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Dickey v. United States

United States District Court, District of Columbia

March 30, 2016



Emmet G. Sullivan United States District Court Judge.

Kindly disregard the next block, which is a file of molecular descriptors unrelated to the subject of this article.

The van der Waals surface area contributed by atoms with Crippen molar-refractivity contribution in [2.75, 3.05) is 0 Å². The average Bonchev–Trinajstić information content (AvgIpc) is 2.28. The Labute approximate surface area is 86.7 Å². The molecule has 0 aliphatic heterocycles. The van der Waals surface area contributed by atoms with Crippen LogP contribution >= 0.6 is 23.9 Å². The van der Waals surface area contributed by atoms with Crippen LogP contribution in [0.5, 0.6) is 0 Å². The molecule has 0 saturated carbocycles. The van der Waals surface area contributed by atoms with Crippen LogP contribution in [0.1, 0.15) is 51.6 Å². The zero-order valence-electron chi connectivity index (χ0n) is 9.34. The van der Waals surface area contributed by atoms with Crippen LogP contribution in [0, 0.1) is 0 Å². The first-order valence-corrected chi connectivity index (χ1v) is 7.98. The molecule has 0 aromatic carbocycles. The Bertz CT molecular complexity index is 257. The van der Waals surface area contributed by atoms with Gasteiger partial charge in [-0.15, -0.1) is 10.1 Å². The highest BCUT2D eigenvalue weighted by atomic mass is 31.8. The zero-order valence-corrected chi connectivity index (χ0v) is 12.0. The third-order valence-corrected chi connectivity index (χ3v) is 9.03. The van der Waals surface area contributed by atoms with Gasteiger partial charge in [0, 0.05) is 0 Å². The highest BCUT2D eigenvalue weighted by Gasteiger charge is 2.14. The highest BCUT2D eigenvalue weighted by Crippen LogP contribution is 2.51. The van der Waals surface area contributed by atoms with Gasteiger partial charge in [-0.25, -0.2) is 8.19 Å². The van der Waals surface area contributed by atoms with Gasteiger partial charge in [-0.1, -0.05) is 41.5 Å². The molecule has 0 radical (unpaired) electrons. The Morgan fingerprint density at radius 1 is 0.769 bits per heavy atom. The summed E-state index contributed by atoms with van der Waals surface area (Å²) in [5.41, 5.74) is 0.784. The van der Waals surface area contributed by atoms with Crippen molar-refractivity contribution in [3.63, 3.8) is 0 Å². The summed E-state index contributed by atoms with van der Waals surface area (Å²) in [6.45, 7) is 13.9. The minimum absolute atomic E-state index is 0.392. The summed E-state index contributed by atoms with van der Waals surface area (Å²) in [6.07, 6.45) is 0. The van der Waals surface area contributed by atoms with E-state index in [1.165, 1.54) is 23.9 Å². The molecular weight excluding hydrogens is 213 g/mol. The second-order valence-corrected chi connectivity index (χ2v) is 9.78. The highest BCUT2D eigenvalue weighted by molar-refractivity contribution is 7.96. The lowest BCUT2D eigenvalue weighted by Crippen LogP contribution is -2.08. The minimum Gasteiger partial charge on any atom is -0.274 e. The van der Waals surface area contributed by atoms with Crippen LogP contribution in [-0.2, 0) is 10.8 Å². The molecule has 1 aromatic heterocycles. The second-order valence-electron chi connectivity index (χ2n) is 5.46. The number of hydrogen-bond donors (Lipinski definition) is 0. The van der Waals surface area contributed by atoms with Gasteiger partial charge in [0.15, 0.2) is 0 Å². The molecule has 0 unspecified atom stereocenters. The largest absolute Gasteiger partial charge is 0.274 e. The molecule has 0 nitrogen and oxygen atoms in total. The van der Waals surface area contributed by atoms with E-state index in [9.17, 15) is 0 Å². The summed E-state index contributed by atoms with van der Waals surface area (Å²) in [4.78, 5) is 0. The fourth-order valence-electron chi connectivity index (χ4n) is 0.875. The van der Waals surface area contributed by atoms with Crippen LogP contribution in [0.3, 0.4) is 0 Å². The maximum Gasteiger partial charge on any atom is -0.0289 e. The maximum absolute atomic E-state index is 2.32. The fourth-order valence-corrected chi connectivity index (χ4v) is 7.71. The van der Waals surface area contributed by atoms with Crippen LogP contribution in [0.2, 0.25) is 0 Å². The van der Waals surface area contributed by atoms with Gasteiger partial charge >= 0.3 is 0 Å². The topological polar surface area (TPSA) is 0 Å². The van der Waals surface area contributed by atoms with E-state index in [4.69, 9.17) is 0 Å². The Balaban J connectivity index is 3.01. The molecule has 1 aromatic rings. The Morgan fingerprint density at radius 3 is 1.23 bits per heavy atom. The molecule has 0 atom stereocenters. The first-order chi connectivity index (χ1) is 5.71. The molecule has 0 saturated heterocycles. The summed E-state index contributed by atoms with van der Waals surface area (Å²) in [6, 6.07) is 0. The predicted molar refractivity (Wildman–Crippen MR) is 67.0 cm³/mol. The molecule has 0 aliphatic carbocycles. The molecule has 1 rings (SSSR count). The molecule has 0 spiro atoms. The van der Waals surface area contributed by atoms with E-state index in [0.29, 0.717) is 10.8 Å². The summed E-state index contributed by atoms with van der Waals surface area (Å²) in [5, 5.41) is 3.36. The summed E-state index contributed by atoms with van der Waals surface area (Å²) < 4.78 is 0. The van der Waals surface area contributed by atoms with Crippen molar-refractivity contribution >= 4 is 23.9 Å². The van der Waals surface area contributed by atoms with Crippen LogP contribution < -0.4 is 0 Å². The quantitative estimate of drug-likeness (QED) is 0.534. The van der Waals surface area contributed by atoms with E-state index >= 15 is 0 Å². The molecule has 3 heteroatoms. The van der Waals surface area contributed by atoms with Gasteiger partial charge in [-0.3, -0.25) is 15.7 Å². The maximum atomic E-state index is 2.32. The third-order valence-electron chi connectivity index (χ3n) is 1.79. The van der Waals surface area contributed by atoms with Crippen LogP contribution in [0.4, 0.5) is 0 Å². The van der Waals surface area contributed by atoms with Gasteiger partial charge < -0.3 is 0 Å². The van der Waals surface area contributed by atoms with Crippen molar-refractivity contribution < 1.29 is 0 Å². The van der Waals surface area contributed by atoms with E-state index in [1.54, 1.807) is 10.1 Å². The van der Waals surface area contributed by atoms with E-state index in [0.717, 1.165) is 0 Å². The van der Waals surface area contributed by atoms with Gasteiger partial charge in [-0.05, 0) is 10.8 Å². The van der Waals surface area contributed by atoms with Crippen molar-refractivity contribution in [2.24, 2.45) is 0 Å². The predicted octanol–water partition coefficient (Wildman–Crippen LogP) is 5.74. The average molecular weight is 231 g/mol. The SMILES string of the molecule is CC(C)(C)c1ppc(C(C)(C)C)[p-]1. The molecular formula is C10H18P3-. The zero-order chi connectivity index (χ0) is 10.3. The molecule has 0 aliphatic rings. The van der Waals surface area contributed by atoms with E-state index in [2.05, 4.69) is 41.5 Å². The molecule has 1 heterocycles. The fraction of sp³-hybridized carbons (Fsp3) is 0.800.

On July 1, 2013, Plaintiff Michael Dickey (“Mr. Dickey”), an employee of the U.S. Department of Transportation (“DOT”), drove his car into the DOT’s parking garage at 1200 New Jersey Ave. SE, Washington, D.C. Compl., Docket No. 1 at ¶ 6. Mr. Dickey alleges that a bicyclist was in his blind spot as he pulled into his parking spot. Id. at ¶ 7. The cyclist was forced to stop abruptly. Id. Mr. Dickey and the cyclist engaged in an altercation, causing Defendant Kurt Alexander (“Officer Alexander”), a Federal Protective Services officer, and his partner, Gary Brzozwald, an inspector, to arrive at the scene. Id. at ¶ 8. After interviews with the altercating parties, Mr. Dickey was placed under arrest for simple assault. Id. ¶ 9-12. During his arrest, Mr. Dickey alleges that Officer Alexander pushed and pulled him, tearing one of the belt loops on his pants. Id. ¶ 12. Mr. Dickey further alleges that Officer Alexander “used his fingers to manipulate and move Mr. Dickey’s genitals and penis . . . .” Id. ¶ 13. Mr. Dickey alleges that his genitals and penis were “fondled” six times by Officer Alexander during his search of Mr. Dickey incident to arrest, three times when Officer Alexander used kevlar gloves, and three times when Officer Alexander used latex gloves. Id. at ¶ 21-23.